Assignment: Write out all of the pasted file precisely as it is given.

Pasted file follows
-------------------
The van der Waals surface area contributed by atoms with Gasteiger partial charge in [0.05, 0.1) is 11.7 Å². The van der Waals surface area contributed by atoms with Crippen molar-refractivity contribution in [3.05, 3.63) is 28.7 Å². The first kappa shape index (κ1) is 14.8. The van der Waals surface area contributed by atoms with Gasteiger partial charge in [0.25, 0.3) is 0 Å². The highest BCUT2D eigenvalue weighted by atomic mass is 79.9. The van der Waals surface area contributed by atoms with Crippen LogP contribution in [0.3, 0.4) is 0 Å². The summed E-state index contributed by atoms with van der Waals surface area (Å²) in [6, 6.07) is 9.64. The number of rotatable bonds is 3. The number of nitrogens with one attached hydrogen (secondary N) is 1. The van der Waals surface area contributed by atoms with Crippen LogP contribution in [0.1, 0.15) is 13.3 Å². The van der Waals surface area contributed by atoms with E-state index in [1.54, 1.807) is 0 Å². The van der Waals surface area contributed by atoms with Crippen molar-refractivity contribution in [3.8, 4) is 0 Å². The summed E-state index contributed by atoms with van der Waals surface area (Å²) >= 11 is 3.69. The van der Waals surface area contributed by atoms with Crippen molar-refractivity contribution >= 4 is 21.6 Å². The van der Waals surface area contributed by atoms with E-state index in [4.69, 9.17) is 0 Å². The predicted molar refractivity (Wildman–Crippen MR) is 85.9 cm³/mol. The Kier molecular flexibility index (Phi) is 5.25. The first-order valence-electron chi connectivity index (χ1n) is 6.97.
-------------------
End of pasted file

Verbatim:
The van der Waals surface area contributed by atoms with Gasteiger partial charge in [0.05, 0.1) is 11.7 Å². The van der Waals surface area contributed by atoms with Crippen molar-refractivity contribution in [3.05, 3.63) is 28.7 Å². The first kappa shape index (κ1) is 14.8. The van der Waals surface area contributed by atoms with Gasteiger partial charge in [0.25, 0.3) is 0 Å². The highest BCUT2D eigenvalue weighted by atomic mass is 79.9. The van der Waals surface area contributed by atoms with Crippen LogP contribution in [0.3, 0.4) is 0 Å². The summed E-state index contributed by atoms with van der Waals surface area (Å²) in [6, 6.07) is 9.64. The number of rotatable bonds is 3. The number of nitrogens with one attached hydrogen (secondary N) is 1. The van der Waals surface area contributed by atoms with Crippen LogP contribution in [0.1, 0.15) is 13.3 Å². The van der Waals surface area contributed by atoms with E-state index in [1.54, 1.807) is 0 Å². The van der Waals surface area contributed by atoms with Crippen molar-refractivity contribution in [3.8, 4) is 0 Å². The summed E-state index contributed by atoms with van der Waals surface area (Å²) >= 11 is 3.69. The van der Waals surface area contributed by atoms with Crippen molar-refractivity contribution >= 4 is 21.6 Å². The van der Waals surface area contributed by atoms with E-state index in [4.69, 9.17) is 0 Å². The predicted molar refractivity (Wildman–Crippen MR) is 85.9 cm³/mol. The Kier molecular flexibility index (Phi) is 5.25. The first-order valence-electron chi connectivity index (χ1n) is 6.97.